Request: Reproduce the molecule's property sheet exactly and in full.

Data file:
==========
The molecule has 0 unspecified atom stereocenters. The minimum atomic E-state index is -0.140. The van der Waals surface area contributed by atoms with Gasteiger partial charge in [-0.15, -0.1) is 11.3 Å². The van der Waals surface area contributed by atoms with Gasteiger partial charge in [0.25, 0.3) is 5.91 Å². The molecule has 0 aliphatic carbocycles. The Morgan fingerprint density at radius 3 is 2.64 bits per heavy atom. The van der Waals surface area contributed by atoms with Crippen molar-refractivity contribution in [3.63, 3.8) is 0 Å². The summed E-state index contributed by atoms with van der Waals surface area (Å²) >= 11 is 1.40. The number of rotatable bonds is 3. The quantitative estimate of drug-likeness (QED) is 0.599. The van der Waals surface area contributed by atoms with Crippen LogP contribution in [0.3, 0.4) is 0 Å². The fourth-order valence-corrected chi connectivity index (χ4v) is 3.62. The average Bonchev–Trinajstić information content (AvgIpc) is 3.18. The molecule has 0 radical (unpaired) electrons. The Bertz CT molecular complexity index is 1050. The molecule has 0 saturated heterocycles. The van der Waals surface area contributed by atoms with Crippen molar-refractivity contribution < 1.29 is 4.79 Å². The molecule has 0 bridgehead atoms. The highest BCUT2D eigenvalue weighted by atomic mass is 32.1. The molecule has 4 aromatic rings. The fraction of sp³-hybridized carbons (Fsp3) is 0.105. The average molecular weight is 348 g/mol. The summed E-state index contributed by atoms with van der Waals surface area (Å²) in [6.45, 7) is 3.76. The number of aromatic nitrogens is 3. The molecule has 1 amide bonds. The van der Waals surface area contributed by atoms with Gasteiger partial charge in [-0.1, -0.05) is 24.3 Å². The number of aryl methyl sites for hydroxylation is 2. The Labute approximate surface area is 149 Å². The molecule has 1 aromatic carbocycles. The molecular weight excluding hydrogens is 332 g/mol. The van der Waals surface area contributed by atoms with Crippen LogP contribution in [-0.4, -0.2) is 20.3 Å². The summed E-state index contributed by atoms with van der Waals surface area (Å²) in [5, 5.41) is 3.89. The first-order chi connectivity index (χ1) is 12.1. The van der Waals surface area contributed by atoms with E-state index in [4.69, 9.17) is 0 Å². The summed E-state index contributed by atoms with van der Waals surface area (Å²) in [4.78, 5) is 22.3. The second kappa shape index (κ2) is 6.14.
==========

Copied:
The molecule has 0 unspecified atom stereocenters. The minimum atomic E-state index is -0.140. The van der Waals surface area contributed by atoms with Gasteiger partial charge in [-0.15, -0.1) is 11.3 Å². The van der Waals surface area contributed by atoms with Gasteiger partial charge in [0.25, 0.3) is 5.91 Å². The molecule has 0 aliphatic carbocycles. The Morgan fingerprint density at radius 3 is 2.64 bits per heavy atom. The van der Waals surface area contributed by atoms with Crippen molar-refractivity contribution in [3.63, 3.8) is 0 Å². The summed E-state index contributed by atoms with van der Waals surface area (Å²) >= 11 is 1.40. The number of rotatable bonds is 3. The quantitative estimate of drug-likeness (QED) is 0.599. The van der Waals surface area contributed by atoms with Crippen LogP contribution in [0.3, 0.4) is 0 Å². The fourth-order valence-corrected chi connectivity index (χ4v) is 3.62. The average Bonchev–Trinajstić information content (AvgIpc) is 3.18. The molecule has 0 radical (unpaired) electrons. The Bertz CT molecular complexity index is 1050. The molecule has 0 saturated heterocycles. The van der Waals surface area contributed by atoms with Crippen molar-refractivity contribution < 1.29 is 4.79 Å². The molecule has 0 bridgehead atoms. The highest BCUT2D eigenvalue weighted by atomic mass is 32.1. The molecule has 4 aromatic rings. The fraction of sp³-hybridized carbons (Fsp3) is 0.105. The average molecular weight is 348 g/mol. The summed E-state index contributed by atoms with van der Waals surface area (Å²) in [6.45, 7) is 3.76. The number of aromatic nitrogens is 3. The molecule has 1 amide bonds. The van der Waals surface area contributed by atoms with Gasteiger partial charge in [-0.1, -0.05) is 24.3 Å². The number of aryl methyl sites for hydroxylation is 2. The Labute approximate surface area is 149 Å². The molecule has 1 aromatic carbocycles. The molecular weight excluding hydrogens is 332 g/mol. The van der Waals surface area contributed by atoms with Crippen LogP contribution in [-0.4, -0.2) is 20.3 Å². The summed E-state index contributed by atoms with van der Waals surface area (Å²) in [5, 5.41) is 3.89. The first-order chi connectivity index (χ1) is 12.1. The van der Waals surface area contributed by atoms with E-state index in [4.69, 9.17) is 0 Å². The summed E-state index contributed by atoms with van der Waals surface area (Å²) in [4.78, 5) is 22.3. The second kappa shape index (κ2) is 6.14.